Priscilla Dobler-Dzul is an interdisciplinary storyteller, focused on reframing the context of America’s prideful nationalism and colonization of indigenous cultures while critiquing identity and examining the structures of power in our domestic lives through multiple craft mediums. Her work has been exhibited domestically and internationally. Most recently she has shown at Untitled Miami, Miami, FL; MadArt, Seattle, WA; Material Art Fair, Mexico City, MX and Nome Gallery, Berlin, Germany. She received her MFA in Sculpture from the State University of New Paltz, NY in 2013.

Gyun Hur (b. Daegu, South Korea) is an interdisciplinary artist and educator whose lived experience as a first-generation immigrant largely informs her creative practice and pedagogical approach. Born in South Korea, she moved to the U.S. state of Georgia at the age of 13 and currently lives and works in New York.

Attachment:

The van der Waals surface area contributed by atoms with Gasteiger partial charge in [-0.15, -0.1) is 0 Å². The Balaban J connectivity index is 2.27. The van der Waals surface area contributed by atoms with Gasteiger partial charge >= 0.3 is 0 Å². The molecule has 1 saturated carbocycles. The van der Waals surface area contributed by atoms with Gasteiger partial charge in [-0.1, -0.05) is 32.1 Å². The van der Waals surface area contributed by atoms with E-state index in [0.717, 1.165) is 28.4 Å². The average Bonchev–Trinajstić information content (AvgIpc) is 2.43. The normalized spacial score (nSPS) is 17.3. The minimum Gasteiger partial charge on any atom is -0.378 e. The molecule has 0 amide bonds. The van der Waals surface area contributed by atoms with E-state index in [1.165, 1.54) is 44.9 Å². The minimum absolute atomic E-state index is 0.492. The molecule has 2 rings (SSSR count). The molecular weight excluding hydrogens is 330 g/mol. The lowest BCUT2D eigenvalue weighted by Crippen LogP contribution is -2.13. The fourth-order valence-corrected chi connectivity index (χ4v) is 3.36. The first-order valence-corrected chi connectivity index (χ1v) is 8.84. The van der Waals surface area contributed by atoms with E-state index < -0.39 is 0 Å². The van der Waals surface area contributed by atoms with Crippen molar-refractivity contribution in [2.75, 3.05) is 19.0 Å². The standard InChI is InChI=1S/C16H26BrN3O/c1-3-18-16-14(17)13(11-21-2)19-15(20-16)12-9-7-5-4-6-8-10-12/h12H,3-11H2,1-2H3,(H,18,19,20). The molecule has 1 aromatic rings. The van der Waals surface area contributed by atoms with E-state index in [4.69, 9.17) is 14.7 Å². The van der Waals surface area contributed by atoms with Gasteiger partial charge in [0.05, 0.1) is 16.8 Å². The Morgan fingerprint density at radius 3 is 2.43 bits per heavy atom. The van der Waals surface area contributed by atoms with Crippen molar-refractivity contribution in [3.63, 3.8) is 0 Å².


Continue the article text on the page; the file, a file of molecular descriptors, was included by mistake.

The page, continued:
In Hur’s practice, she is deeply engaged in generating poetics of beauty and grief in visual and emotional spaces she creates. Through iterations of installations, performances, drawings, and writings, Gyun traverses between autobiographical abstraction and figurative storytelling, asking what holds us together; stories, yearnings, rituals, and spirituality.

Hur has participated in residencies with Stove Works, NARS Foundation, Pratt Fine Arts Center, BRICworkspace, Danspace Project, Ox-Bow, Vermont Studio Center, and Virginia Center for the Creative Arts. She is the recipient of a Bronx Museum AIM Fellowship, Foundation for Contemporary Arts Emergency Grant, Artadia Award, and the inaugural Hudgens Prize, among others. Her works have been featured in publications including Art in America, Art Papers, Sculpture magazine, Hyperallergic, Cultured magazine, The Cut, and ArtAsiaPacific, among others.